Chart-toppers One Direction led the UK’s global sales charge last year which ensured home-grown acts accounted for one in every eight artist albums sold around the world, according to new figures.
The group’s third album – Midnight Memories – was the biggest-selling release internationally, giving British acts the top seller for the sixth year out of seven. It clocked up sales of four million in the space of six weeks, beating US rapper Eminem into second place.
New analysis by music industry trade body BPI for its 2014 yearbook showed UK acts took a 13% share of global sales, excluding those for compilations.
The figure is down marginally – by 0.3% – on the 2012 figure but showed Brits still proved to be hugely popular, accounting for a quarter of the top 40 best-selling albums internationally. Among the strong performers were Robbie Williams for Swings Both Ways (the 18th biggest seller around the world) and David Bowie’s comeback album The Next Day (at 35).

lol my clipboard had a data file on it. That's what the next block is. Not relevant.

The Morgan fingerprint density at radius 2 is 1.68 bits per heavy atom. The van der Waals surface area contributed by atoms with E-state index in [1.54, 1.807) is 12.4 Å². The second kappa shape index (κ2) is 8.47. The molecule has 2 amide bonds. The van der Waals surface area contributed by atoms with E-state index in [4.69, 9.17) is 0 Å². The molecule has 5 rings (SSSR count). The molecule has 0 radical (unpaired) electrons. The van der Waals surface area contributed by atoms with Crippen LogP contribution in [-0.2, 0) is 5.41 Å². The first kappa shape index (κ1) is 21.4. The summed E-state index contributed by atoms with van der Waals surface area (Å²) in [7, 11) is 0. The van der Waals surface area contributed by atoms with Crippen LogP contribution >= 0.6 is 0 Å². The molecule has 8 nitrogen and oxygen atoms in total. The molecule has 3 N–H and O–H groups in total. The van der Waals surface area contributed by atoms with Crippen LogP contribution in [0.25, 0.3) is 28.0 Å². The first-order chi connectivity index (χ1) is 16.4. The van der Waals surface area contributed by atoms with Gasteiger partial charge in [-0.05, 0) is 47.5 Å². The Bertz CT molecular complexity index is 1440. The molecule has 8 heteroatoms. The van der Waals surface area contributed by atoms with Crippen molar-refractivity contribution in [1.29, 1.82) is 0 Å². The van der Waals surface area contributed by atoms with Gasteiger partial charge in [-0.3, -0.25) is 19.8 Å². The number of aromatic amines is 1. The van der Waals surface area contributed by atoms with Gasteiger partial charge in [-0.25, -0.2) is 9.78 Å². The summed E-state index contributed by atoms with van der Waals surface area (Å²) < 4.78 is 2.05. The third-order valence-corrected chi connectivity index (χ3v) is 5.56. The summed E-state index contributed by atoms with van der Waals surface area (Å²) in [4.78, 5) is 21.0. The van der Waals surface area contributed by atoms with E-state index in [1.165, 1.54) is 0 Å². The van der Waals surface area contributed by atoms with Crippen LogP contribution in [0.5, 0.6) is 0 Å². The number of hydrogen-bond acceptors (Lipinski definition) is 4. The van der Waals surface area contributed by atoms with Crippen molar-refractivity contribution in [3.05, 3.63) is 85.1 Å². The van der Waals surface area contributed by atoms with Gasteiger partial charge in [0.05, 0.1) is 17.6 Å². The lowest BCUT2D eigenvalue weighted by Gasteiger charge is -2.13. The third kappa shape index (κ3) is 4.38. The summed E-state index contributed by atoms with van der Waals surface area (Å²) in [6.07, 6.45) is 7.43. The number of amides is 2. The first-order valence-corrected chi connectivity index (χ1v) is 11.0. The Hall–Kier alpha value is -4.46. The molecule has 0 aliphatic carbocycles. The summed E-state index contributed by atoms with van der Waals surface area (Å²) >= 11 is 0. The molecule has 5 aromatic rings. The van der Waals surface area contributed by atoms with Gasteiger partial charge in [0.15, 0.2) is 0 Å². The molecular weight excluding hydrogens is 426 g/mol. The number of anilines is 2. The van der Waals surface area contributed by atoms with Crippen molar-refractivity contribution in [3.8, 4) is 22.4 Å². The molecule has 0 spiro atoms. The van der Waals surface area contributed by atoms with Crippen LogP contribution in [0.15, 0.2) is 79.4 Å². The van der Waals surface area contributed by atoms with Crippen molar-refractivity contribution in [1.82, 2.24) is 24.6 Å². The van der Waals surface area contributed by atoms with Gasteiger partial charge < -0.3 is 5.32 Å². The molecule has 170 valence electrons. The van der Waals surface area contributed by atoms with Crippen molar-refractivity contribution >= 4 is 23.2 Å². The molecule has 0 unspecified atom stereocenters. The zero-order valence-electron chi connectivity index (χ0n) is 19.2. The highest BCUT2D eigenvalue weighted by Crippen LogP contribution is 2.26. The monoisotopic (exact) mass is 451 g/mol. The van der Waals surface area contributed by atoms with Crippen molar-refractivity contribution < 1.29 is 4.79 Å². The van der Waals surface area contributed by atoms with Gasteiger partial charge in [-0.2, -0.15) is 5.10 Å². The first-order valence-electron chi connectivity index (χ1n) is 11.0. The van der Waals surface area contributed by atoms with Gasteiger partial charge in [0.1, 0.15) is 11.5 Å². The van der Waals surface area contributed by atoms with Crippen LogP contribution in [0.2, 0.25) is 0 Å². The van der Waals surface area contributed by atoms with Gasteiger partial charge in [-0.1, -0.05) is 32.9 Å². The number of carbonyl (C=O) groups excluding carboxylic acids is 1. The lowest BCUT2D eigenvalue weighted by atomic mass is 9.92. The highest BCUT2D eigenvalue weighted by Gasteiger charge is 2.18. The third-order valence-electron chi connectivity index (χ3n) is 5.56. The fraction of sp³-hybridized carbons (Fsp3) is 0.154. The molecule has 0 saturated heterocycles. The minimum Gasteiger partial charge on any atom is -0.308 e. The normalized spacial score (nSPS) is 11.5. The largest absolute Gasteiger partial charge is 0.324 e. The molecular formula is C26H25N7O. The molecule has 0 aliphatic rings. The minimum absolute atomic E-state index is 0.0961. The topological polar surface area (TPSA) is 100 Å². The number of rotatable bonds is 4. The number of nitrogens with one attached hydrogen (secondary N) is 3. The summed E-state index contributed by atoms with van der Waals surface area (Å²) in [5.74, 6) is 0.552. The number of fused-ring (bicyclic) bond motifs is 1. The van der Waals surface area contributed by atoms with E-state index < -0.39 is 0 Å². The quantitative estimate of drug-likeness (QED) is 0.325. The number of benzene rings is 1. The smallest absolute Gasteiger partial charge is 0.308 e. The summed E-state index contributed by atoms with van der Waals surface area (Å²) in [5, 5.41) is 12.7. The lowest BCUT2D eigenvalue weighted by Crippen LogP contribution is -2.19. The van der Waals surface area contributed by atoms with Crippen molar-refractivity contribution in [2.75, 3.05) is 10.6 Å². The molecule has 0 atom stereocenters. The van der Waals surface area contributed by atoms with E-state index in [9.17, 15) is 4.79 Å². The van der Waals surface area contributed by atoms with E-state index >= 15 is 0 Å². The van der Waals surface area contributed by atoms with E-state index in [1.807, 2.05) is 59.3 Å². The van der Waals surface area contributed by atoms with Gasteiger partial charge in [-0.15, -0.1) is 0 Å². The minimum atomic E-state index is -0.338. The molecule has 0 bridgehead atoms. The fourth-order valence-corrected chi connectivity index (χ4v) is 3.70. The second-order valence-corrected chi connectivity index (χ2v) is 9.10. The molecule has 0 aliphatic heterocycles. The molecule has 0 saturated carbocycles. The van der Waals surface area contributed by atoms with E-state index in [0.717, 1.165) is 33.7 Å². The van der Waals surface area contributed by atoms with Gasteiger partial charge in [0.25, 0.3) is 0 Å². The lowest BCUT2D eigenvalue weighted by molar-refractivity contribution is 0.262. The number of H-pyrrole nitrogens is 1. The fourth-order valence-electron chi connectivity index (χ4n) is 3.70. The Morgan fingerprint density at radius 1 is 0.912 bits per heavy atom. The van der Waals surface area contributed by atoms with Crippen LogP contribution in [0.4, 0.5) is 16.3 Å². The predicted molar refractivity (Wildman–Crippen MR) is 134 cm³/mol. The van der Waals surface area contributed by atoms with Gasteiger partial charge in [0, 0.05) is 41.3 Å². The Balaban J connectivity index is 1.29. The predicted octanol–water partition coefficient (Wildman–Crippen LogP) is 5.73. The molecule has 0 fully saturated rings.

Adele’s 21 and Babel by Mumford & Sons continued to clock up huge sales.
BPI spokesman Gennaro Castaldo said: “For home-grown talent to have recorded the world’s biggest-selling album six out of the last seven years is a phenomenal achievement that says a great deal about the popularity of British music around the world.
“Aside from the obvious contribution to British exports, this success underlines the vital role that our music and artists play in promoting the appeal of British culture around the world.”
UK artists accounted for 51.9% of album sales in the UK in 2013, exactly the same share as the previous year, with nearest competitor the US on 33.8% (down 0.4%).